The orphanage got the adopted child back. Despite how embarrassing it is, sigh with relief.

For a long time, I was reluctant to write.
I felt humiliated by my actions and my state of helplessness.
I tried to do the right thing by finding the boy a family, but I fell short and had to return the boy to the orphanage.
I’m open to any criticism, so scold me or write about how heartless I am.

I’m starting over.
I have been married to the best man in the world for a very long time.
Two of our daughters are being raised.
The girls are already in school.
I take care of the girls because I am a good mother.
I take them to singing and dancing events and regularly help them with their homework.
For a long time, my husband wanted a son, but due to my health, I was unable to give birth to him.
And after that, I suggested to my husband to adopt the young boy from the orphanage.
We visited the adoptive parents’ school, gathered all the necessary paperwork, and then traveled to the orphanage.
We discovered “our” boy right away; he was blond with sorrowful eyes, just as we had imagined.
I had to initially make eye contact with the child.
The boy was eight years old, but he was illiterate.
The infant spent a long time living on the streets before being removed from his alcoholic parents by social services.

Video infographic from The Asia Times.
We brought the boy home once contact had been made and the trial was finished.
I took over his education from the beginning.
I signed him up for second grade.
Even though he didn’t even understand the fundamentals, I refused to consent to passing it in the first place.
Due to the additional month I had before school, I was confident I would have time to prepare it.
My son was obstinately unwilling or unable to learn those letters, despite my best efforts.

He was like an angel at first, but after a week I lost sight of the kid. He acted in a truly repulsive manner, breaking the eldest girl’s phone and her toys, arguing nonstop, and not listening to us.
And one day he simply vanished.
We went to the playground, and my son vanished as I was chatting with a neighbor there.
I entered the house to call him.
I was to blame for the child’s neglect.
Who would have imagined, however, that he would throw something like that.
He was sitting on the pipes when I discovered him in our home’s basement.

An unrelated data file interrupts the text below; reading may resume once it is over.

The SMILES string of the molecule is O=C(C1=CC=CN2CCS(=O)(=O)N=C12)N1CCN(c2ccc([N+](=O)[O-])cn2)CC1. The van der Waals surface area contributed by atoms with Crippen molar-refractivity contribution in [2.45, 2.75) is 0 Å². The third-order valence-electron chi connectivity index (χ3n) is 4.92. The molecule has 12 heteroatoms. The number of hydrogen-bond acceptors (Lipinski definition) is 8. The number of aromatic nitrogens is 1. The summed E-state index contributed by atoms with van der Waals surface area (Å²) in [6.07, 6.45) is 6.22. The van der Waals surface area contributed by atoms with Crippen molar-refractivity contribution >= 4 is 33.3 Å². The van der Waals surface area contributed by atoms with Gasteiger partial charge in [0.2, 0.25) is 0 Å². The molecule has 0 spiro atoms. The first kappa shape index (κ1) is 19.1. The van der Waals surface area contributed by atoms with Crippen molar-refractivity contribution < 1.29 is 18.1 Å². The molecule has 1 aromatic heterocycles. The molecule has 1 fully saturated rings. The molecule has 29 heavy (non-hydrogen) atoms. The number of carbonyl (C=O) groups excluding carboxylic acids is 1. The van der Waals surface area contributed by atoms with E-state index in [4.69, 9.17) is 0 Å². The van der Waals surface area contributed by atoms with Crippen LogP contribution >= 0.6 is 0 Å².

brought home and cleaned.
She scowled as loudly as she could.
When she realized I couldn’t handle it, she sobbed for a while.

With the start of the school year, things got worse.
The teacher criticized my child’s lack of respect for rules, his lack of compliance with the curriculum, and the fact that he should attend boarding school for the first year rather than a general education school, all on a daily basis.
I was feeling down.
The teachers of my daughters used to praise them, but now they only have criticisms to offer.
I was on the verge of collapsing with embarrassment.
But I was hoping that my son was adjusting in this way.
I took him to see a neurologist and a psychologist.
Time for her to schedule an appointment with a psychiatrist.

My temper tantrums began.
also on level ground.
As the adoptive mother of a child, I felt utterly ashamed of myself.
I struggled to get him to comply because he was completely out of control.
Whenever we took the boy somewhere, the girls would sob uncontrollably and demand to have him returned.
As a father, the husband was powerless to influence his son; he failed to establish himself as a source of authority. In our family, there were arguments over this.

Once I realized how much money had vanished from the wallet, it was a sizable amount.
On the loan, this amount had to be repaid.
Who to ask, I already knew.
I called the kids, but it turned out that my son had left the house after packing his bags.
I threw an unprecedented temper tantrum.
The fact that my husband was present and it was a holiday was fortunate. He requested an ambulance, and it transported me to the hospital.

I couldn’t think clearly because I was under the influence of medication.
I recall my husband saying that he located his son and resolved the situation.
When I was released, all I saw at home were women.
The father returned to the orphanage with his son, filled out all the necessary paperwork, and left.
I’m embarrassed to say that I sobbed in relief and started crying.
I felt bad for this boy, my husband, my daughters, and myself.
I was unable to provide the child with a family, love, and care, despite my desire to do so. Since it seems like everyone is blaming and condemning me, I am tormented by a deep sense of shame right now. All I want to do is get out of this town.